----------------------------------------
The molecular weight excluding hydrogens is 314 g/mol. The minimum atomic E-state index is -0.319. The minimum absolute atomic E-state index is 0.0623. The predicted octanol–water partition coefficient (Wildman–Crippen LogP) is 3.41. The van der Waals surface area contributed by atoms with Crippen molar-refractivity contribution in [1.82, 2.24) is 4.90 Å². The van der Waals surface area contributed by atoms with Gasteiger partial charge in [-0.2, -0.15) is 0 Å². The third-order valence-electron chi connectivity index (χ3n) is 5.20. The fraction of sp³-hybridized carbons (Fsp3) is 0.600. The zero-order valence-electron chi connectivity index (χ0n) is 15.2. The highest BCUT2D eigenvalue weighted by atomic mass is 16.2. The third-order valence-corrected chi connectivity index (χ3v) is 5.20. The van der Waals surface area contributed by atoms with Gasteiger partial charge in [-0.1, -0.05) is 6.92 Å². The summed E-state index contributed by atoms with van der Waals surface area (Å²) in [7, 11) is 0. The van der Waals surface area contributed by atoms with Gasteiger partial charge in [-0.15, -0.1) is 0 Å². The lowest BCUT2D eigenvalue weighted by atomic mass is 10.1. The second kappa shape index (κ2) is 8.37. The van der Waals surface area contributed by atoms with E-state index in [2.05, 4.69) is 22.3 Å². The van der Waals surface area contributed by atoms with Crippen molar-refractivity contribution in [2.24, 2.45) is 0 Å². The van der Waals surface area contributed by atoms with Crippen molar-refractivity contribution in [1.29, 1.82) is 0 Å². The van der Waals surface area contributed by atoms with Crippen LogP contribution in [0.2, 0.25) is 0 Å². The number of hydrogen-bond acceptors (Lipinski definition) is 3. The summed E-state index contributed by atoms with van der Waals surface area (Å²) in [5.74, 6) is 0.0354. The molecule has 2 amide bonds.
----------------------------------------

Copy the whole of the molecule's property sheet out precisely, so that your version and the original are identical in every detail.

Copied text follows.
The molecular weight excluding hydrogens is 314 g/mol. The minimum atomic E-state index is -0.319. The minimum absolute atomic E-state index is 0.0623. The predicted octanol–water partition coefficient (Wildman–Crippen LogP) is 3.41. The van der Waals surface area contributed by atoms with Crippen molar-refractivity contribution in [1.82, 2.24) is 4.90 Å². The van der Waals surface area contributed by atoms with Gasteiger partial charge in [-0.2, -0.15) is 0 Å². The third-order valence-electron chi connectivity index (χ3n) is 5.20. The fraction of sp³-hybridized carbons (Fsp3) is 0.600. The zero-order valence-electron chi connectivity index (χ0n) is 15.2. The highest BCUT2D eigenvalue weighted by atomic mass is 16.2. The third-order valence-corrected chi connectivity index (χ3v) is 5.20. The van der Waals surface area contributed by atoms with Gasteiger partial charge in [-0.1, -0.05) is 6.92 Å². The summed E-state index contributed by atoms with van der Waals surface area (Å²) in [7, 11) is 0. The van der Waals surface area contributed by atoms with Gasteiger partial charge in [-0.15, -0.1) is 0 Å². The lowest BCUT2D eigenvalue weighted by atomic mass is 10.1. The second kappa shape index (κ2) is 8.37. The van der Waals surface area contributed by atoms with E-state index in [2.05, 4.69) is 22.3 Å². The van der Waals surface area contributed by atoms with Crippen molar-refractivity contribution in [2.24, 2.45) is 0 Å². The van der Waals surface area contributed by atoms with Crippen molar-refractivity contribution in [1.29, 1.82) is 0 Å². The van der Waals surface area contributed by atoms with Crippen LogP contribution in [0.2, 0.25) is 0 Å². The number of hydrogen-bond acceptors (Lipinski definition) is 3. The summed E-state index contributed by atoms with van der Waals surface area (Å²) in [5.74, 6) is 0.0354. The molecule has 2 amide bonds.